The history of Gifu and the raw materials that are native to the landscape made it a perfect place for the complicated production cycle of the Japanese umbrella to flourish. In the Sengoku period, Gifu’s central location made it a strategic and economic nexus that was covered by many warlords; it eventually came under the rulership of the infamous Oda Nobunaga, one of the most influential figures in Japanese history. Under his stewardship and the free market that he established, the economy of Gifu and its surrounding areas grew immensely. Even after Oda’s death, expert crafts continued to flourish in the area, with Mino to the north becoming a nationally famous washi producing area, and Seki renowned for producing some of the finest katana, or swords, in the nation. Gifu itself became a town of high culture, with cormorant fishing and a geisha quarter, and difficult crafts such as lantern-and umbrella-making thrived. …


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When January ignited the start of a new decade, a year ticketed to mark the beginning of a modern roaring twenties, the world’s imagination was gripped by futuristic innovations from 5G to a breakthrough in AI human-level intelligence set to change humanity. Undoubtable advancements were on the horizon, but the technological revolution was also forced to share the stage with the resurgence of print media in 2020. After nearly two decades of decline since the turn of the millennium, print’s miraculous comeback stunned digital kingpins.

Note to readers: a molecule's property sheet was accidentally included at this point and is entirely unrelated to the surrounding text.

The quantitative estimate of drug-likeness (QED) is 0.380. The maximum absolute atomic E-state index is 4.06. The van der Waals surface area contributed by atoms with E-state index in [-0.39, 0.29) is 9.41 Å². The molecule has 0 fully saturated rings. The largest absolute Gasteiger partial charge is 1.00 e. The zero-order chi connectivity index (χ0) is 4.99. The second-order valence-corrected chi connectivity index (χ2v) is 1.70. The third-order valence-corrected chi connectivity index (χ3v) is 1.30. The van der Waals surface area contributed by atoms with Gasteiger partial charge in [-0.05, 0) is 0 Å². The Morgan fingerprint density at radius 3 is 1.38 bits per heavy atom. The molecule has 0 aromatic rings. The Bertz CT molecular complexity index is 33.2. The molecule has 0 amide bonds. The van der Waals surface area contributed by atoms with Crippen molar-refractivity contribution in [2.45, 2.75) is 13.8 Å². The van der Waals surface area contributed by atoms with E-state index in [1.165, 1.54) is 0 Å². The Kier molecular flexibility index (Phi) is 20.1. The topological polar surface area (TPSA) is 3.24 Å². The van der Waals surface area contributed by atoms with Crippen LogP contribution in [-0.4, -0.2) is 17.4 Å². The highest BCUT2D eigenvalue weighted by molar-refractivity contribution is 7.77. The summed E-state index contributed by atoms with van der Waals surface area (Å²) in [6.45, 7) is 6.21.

Back in March, we reported that Germany’s book market grew for the first time since 2012, backing a rising trend from 2018 when over 29.9 million people bought at least one book. It signaled that the analog rebellion had breached the mainstream, from printed books to the vinyl records, there was hope for delicate industries up against digital dominance. Then the coronavirus pandemic became a reality in nearly every corner of the planet, deepening the retail apocalypse being felt in exacerbated cities, towns, and high-streets. To understand how this year’s developments affected the resurgence, we spoke to Ulrich Dombrowsky of Buchhandlung Dombrowsky and Ines Sutter of BUCHSTÄBCHEN about their journey so far and the challenges 2020 presented them. …

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Berlin-based publishing house that specializes in developing content for aficionados of cutting-edge creative culture worldwide.